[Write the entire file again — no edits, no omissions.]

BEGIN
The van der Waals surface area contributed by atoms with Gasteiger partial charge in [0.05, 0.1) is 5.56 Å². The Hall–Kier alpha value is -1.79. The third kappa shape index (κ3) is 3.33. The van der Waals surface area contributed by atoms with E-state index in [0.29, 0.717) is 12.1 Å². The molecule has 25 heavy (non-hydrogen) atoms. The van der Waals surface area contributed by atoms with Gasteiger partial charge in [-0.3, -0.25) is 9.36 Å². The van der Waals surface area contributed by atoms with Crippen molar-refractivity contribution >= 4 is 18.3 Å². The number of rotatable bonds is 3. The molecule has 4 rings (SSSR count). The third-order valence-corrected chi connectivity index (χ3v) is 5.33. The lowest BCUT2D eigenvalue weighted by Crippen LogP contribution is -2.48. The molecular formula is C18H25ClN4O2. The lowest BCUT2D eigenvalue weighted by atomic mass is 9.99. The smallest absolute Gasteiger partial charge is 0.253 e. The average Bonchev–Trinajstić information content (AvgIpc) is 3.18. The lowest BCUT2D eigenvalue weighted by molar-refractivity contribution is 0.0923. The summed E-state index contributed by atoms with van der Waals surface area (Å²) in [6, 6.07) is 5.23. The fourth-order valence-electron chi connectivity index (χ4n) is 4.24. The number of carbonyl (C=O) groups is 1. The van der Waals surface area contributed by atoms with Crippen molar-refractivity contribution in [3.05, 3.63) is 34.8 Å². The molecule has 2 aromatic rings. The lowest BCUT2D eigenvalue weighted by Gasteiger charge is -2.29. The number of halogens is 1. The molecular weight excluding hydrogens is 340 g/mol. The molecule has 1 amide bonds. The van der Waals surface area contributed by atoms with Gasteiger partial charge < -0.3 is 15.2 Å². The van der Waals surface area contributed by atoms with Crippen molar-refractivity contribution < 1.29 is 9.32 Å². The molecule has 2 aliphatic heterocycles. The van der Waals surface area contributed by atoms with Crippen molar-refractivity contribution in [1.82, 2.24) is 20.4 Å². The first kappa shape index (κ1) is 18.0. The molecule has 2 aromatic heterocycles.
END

The van der Waals surface area contributed by atoms with Gasteiger partial charge in [0.05, 0.1) is 5.56 Å². The Hall–Kier alpha value is -1.79. The third kappa shape index (κ3) is 3.33. The van der Waals surface area contributed by atoms with E-state index in [0.29, 0.717) is 12.1 Å². The molecule has 25 heavy (non-hydrogen) atoms. The van der Waals surface area contributed by atoms with Gasteiger partial charge in [-0.3, -0.25) is 9.36 Å². The van der Waals surface area contributed by atoms with Crippen molar-refractivity contribution >= 4 is 18.3 Å². The number of rotatable bonds is 3. The molecule has 4 rings (SSSR count). The third-order valence-corrected chi connectivity index (χ3v) is 5.33. The lowest BCUT2D eigenvalue weighted by Crippen LogP contribution is -2.48. The molecular formula is C18H25ClN4O2. The lowest BCUT2D eigenvalue weighted by atomic mass is 9.99. The smallest absolute Gasteiger partial charge is 0.253 e. The average Bonchev–Trinajstić information content (AvgIpc) is 3.18. The lowest BCUT2D eigenvalue weighted by molar-refractivity contribution is 0.0923. The summed E-state index contributed by atoms with van der Waals surface area (Å²) in [6, 6.07) is 5.23. The fourth-order valence-electron chi connectivity index (χ4n) is 4.24. The number of carbonyl (C=O) groups is 1. The van der Waals surface area contributed by atoms with Crippen molar-refractivity contribution in [3.05, 3.63) is 34.8 Å². The molecule has 2 aromatic rings. The lowest BCUT2D eigenvalue weighted by Gasteiger charge is -2.29. The number of halogens is 1. The molecular weight excluding hydrogens is 340 g/mol. The molecule has 1 amide bonds. The van der Waals surface area contributed by atoms with Gasteiger partial charge < -0.3 is 15.2 Å². The van der Waals surface area contributed by atoms with Crippen molar-refractivity contribution < 1.29 is 9.32 Å². The molecule has 2 aliphatic heterocycles. The van der Waals surface area contributed by atoms with Crippen molar-refractivity contribution in [1.82, 2.24) is 20.4 Å². The first kappa shape index (κ1) is 18.0. The molecule has 2 aromatic heterocycles.